Obama faces new pressure on Keystone pipeline

Nebraska governor’s OK was last hurdle

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To combat climate change and at least partly satisfy the environmental movement, Mr. Obama has other options beyond rejecting the Keystone pipeline.

Supporters expect him to double down on federal investments in renewable energy, such as wind and solar power. Such investments created a hallmark of Mr. Obama’s first term.

The president’s Environmental Protection Agency also will play a key role over the next four years, having laid the groundwork for dramatic reductions in carbon emissions.

One of the most significant steps was an EPA regulation that effectively blocked the construction of new coal-fired power plants by imposing carbon emission standards that are virtually impossible to achieve with current, financially viable technology.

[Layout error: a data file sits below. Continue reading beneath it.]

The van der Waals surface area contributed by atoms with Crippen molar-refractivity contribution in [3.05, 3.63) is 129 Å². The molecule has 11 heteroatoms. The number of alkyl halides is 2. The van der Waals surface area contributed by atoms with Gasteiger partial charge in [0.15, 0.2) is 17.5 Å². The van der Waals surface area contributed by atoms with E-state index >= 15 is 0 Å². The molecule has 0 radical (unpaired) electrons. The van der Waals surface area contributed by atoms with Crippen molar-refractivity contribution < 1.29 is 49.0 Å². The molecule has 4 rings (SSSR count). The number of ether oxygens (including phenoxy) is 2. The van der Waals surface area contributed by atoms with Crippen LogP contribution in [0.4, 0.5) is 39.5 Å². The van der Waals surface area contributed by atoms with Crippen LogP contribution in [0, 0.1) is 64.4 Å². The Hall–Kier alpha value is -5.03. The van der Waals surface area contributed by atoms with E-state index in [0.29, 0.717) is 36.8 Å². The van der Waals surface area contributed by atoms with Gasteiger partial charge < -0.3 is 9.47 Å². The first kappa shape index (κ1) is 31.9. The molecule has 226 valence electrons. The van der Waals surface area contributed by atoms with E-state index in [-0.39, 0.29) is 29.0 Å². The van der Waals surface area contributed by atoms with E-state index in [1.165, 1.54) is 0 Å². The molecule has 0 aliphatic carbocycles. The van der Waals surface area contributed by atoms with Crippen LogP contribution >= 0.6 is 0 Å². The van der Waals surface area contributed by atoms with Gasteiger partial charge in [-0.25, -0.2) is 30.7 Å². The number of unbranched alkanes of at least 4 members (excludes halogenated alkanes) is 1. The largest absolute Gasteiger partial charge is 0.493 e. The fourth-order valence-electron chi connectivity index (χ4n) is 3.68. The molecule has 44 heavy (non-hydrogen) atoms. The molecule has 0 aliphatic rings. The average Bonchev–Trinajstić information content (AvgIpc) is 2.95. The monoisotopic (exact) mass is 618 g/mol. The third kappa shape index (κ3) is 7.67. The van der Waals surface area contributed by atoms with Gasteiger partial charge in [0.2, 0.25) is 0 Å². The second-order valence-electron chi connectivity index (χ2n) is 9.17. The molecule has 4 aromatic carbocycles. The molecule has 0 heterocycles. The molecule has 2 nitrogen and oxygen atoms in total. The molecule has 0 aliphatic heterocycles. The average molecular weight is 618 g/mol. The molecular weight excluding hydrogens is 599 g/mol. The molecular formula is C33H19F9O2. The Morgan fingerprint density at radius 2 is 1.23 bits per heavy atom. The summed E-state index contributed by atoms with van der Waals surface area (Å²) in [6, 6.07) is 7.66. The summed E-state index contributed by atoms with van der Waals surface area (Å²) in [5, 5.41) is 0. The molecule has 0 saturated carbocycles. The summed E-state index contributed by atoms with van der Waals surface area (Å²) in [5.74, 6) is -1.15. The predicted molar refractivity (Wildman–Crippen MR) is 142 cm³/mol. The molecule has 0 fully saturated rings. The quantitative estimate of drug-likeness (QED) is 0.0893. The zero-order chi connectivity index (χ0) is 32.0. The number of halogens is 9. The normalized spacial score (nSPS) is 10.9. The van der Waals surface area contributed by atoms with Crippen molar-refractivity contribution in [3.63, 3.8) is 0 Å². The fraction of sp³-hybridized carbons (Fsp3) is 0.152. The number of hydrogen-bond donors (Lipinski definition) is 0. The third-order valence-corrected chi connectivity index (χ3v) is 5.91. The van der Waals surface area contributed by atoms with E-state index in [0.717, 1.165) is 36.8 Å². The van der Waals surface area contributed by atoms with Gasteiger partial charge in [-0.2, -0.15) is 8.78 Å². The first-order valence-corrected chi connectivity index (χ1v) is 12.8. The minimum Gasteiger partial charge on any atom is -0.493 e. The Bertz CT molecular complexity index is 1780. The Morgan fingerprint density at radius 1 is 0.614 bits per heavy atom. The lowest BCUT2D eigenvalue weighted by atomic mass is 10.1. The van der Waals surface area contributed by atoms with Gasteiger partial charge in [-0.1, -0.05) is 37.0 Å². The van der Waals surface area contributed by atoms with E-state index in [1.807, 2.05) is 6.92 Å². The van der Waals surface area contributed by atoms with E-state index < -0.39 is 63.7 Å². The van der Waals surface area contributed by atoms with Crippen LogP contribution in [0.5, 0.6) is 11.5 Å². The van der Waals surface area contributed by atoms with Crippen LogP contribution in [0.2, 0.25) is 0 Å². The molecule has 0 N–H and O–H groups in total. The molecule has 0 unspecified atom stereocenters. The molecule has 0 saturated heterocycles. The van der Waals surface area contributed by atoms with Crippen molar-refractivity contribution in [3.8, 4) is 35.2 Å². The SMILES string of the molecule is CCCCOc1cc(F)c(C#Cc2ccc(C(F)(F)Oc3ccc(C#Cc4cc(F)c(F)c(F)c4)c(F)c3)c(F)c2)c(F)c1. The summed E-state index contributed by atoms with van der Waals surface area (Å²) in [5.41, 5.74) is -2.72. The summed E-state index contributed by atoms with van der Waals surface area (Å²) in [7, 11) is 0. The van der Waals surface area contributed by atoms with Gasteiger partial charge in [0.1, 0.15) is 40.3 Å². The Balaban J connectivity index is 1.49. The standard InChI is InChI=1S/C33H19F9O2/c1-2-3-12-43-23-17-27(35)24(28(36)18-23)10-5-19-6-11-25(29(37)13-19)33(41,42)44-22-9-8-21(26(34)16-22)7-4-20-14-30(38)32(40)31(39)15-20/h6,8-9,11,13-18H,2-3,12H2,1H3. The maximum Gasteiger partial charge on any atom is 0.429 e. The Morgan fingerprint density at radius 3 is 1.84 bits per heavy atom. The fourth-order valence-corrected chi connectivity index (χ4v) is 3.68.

Existing plants aren’t subject to those rules, but that soon may change. The EPA is expected to expand the regulation to all power plants, leaving operators with two unattractive options: spend millions of dollars to meet the emissions standards or close up shop.

“If you’re telling all of these plants they have to revamp or shut down to meet new regulations, they will inevitably begin the process of applying to shut down,” said Kenneth von Schaumburg, a Washington lawyer and deputy general counsel at the EPA during the George W. Bush administration.

“They’re not going to be able to reasonably recoup the costs of the necessary upgrades and retrofits. As additional power users come on line, and you have same or less power being generated, you end up with an unreliable [power] grid and more blackouts and brownouts,” he said.

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